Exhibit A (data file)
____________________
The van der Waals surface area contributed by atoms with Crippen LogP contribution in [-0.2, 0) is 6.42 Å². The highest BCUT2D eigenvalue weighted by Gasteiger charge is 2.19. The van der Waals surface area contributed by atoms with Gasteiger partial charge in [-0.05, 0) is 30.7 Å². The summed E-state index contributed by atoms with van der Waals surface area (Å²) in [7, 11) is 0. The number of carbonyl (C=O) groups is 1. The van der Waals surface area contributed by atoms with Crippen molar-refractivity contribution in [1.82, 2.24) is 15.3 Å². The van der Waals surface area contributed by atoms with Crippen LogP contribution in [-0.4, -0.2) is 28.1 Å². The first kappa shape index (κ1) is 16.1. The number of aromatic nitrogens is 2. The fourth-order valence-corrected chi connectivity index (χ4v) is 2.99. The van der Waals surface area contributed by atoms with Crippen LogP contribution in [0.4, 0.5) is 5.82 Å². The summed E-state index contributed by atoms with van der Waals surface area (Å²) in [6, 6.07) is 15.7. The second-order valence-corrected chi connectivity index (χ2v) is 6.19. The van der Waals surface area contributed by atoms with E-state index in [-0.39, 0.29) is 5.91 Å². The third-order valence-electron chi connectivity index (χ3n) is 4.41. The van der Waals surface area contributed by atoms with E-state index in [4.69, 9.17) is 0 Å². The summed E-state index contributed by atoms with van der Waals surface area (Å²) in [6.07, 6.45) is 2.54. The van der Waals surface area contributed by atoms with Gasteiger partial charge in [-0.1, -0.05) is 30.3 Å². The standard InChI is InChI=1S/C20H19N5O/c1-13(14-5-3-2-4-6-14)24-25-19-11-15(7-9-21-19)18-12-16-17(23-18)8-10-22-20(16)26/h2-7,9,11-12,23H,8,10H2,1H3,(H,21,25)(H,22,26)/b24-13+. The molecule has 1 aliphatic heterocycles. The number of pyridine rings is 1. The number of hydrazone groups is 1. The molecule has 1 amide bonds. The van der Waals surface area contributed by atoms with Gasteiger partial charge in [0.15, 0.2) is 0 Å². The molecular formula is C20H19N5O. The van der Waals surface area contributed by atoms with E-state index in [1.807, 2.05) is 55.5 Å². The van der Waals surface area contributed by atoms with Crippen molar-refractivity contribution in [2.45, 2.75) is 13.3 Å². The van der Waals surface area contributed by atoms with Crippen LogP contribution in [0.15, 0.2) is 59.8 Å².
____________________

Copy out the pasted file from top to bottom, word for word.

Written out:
The van der Waals surface area contributed by atoms with Crippen LogP contribution in [-0.2, 0) is 6.42 Å². The highest BCUT2D eigenvalue weighted by Gasteiger charge is 2.19. The van der Waals surface area contributed by atoms with Gasteiger partial charge in [-0.05, 0) is 30.7 Å². The summed E-state index contributed by atoms with van der Waals surface area (Å²) in [7, 11) is 0. The number of carbonyl (C=O) groups is 1. The van der Waals surface area contributed by atoms with Crippen molar-refractivity contribution in [1.82, 2.24) is 15.3 Å². The van der Waals surface area contributed by atoms with Crippen LogP contribution in [-0.4, -0.2) is 28.1 Å². The first kappa shape index (κ1) is 16.1. The number of aromatic nitrogens is 2. The fourth-order valence-corrected chi connectivity index (χ4v) is 2.99. The van der Waals surface area contributed by atoms with Crippen LogP contribution in [0.4, 0.5) is 5.82 Å². The summed E-state index contributed by atoms with van der Waals surface area (Å²) in [6, 6.07) is 15.7. The second-order valence-corrected chi connectivity index (χ2v) is 6.19. The van der Waals surface area contributed by atoms with E-state index in [-0.39, 0.29) is 5.91 Å². The third-order valence-electron chi connectivity index (χ3n) is 4.41. The van der Waals surface area contributed by atoms with E-state index in [4.69, 9.17) is 0 Å². The summed E-state index contributed by atoms with van der Waals surface area (Å²) in [6.07, 6.45) is 2.54. The van der Waals surface area contributed by atoms with Gasteiger partial charge in [-0.1, -0.05) is 30.3 Å². The standard InChI is InChI=1S/C20H19N5O/c1-13(14-5-3-2-4-6-14)24-25-19-11-15(7-9-21-19)18-12-16-17(23-18)8-10-22-20(16)26/h2-7,9,11-12,23H,8,10H2,1H3,(H,21,25)(H,22,26)/b24-13+. The molecule has 1 aliphatic heterocycles. The number of pyridine rings is 1. The number of hydrazone groups is 1. The molecule has 1 amide bonds. The van der Waals surface area contributed by atoms with Gasteiger partial charge in [0.15, 0.2) is 0 Å². The molecular formula is C20H19N5O. The van der Waals surface area contributed by atoms with E-state index in [1.807, 2.05) is 55.5 Å². The van der Waals surface area contributed by atoms with Crippen molar-refractivity contribution in [2.45, 2.75) is 13.3 Å². The van der Waals surface area contributed by atoms with Crippen LogP contribution in [0.15, 0.2) is 59.8 Å².